Classical vs Quantum Computation (Week 14)
Posted by John Baez
This time in our course on Classical vs. Quantum Computation, we sketched how a typed λcalculus serves as a presentation of a cartesian closed category, and how every cartesian closed category arises this way. Since the students seemed to be struggling with the levels of abstraction involved, we slowed down to tackle an example:

Week 14 (Feb. 15)  The cartesian closed category generated by a typed λcalculus, and how this construction gives a functor $C: λCalc \to Cart$. The ‘internal language’ of a cartesian closed category, and how this gives a functor $L: Cart \to λCalc$. $C$ and $L$ are adjoint,
and in fact give an equivalence between typed λcalculi and
and cartesian closed categories. Example 1: the λtheory of
commutative rings.
Supplementary reading:
 Joachim Lambek and Phil Scott, Introduction to HigherOrder Categorical Logic, Cambridge U. Press, 1988. Part 1, Section 11: the cartesian closed category generated by a typed λcalculus.
Last week’s notes are here; next week’s notes are here.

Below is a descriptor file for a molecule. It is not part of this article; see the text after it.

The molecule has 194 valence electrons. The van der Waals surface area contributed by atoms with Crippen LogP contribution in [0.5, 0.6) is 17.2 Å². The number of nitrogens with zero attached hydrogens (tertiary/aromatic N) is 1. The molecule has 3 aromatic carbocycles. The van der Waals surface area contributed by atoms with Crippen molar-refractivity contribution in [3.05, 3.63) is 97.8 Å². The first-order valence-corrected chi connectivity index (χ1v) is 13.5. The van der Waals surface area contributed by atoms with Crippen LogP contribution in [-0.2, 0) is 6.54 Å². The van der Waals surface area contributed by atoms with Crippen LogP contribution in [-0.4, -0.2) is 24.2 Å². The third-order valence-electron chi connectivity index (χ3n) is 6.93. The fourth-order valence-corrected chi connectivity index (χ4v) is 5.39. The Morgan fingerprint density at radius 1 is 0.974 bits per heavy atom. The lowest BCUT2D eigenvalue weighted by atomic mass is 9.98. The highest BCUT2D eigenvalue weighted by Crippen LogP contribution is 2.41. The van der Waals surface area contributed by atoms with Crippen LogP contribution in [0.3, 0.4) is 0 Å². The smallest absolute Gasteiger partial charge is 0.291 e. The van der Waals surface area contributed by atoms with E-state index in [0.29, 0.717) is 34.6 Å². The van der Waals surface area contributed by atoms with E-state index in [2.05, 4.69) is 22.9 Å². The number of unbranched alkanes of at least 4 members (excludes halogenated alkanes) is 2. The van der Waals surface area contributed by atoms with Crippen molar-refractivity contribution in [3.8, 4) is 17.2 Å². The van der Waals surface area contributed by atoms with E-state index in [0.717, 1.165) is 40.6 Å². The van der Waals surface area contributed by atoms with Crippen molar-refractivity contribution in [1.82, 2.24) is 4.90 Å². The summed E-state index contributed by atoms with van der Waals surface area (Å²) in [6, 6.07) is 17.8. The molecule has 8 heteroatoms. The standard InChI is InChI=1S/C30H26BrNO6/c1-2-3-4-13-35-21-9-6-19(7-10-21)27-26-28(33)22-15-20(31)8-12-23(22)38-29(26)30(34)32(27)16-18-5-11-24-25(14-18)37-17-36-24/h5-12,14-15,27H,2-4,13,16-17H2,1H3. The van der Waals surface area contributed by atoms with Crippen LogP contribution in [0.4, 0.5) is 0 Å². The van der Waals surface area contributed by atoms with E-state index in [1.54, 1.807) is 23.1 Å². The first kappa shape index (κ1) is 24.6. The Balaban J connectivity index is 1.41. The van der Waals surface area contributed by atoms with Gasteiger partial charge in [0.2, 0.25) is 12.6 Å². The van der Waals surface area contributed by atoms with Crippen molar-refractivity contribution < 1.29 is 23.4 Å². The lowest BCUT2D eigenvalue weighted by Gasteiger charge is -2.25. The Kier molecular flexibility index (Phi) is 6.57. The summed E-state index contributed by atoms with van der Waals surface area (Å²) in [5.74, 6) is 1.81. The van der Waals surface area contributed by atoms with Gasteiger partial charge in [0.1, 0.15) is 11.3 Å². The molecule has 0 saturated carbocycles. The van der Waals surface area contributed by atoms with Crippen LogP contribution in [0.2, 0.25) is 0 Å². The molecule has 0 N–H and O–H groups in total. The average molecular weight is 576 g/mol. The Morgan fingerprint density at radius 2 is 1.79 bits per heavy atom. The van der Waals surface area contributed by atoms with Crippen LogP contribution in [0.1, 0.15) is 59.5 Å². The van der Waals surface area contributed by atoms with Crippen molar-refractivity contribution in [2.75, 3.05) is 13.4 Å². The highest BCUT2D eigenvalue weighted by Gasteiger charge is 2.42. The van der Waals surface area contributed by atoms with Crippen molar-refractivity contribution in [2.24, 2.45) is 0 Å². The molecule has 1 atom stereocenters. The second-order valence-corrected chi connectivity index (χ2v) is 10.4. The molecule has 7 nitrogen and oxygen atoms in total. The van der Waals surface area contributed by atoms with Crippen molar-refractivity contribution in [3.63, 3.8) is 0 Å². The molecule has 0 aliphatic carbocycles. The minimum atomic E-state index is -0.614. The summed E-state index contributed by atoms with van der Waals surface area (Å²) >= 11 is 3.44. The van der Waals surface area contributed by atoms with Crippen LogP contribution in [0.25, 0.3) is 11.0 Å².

At the end of class we raised a puzzle: what is a cartesian closed functor
$F: C_{\lambda Th(CommRing)} \to Set$
where $\lambda Th(CommRing)$ is the typed $\lambda$calculus for commutative rings, and $C_{\lambda Th(CommRing)}$ is the cartesian closed category generated by this $\lambda$calculus?
Only one student claimed to know the answer — so I urged him not to say what it was, and I began leading everyone else to the solution through a process of Socratic dialogue. There are, in fact, some nasty subtleties lurking in here.
Next time we’ll finish solving this puzzle and tackle a better example: the typed $\lambda$calculus for high school calculus.
Re: Classical vs Quantum Computation (Week 14)
What do you mean by ‘high school calculus’? Do you mean a Tarski highschool algebra (like the natural numbers under addition, multiplication, and exponentiation), accidentally typing ‘calculus’ twice? Or do you mean some rulebased version of differential calculus with no reference to εs and δs (something like a differential algebra)?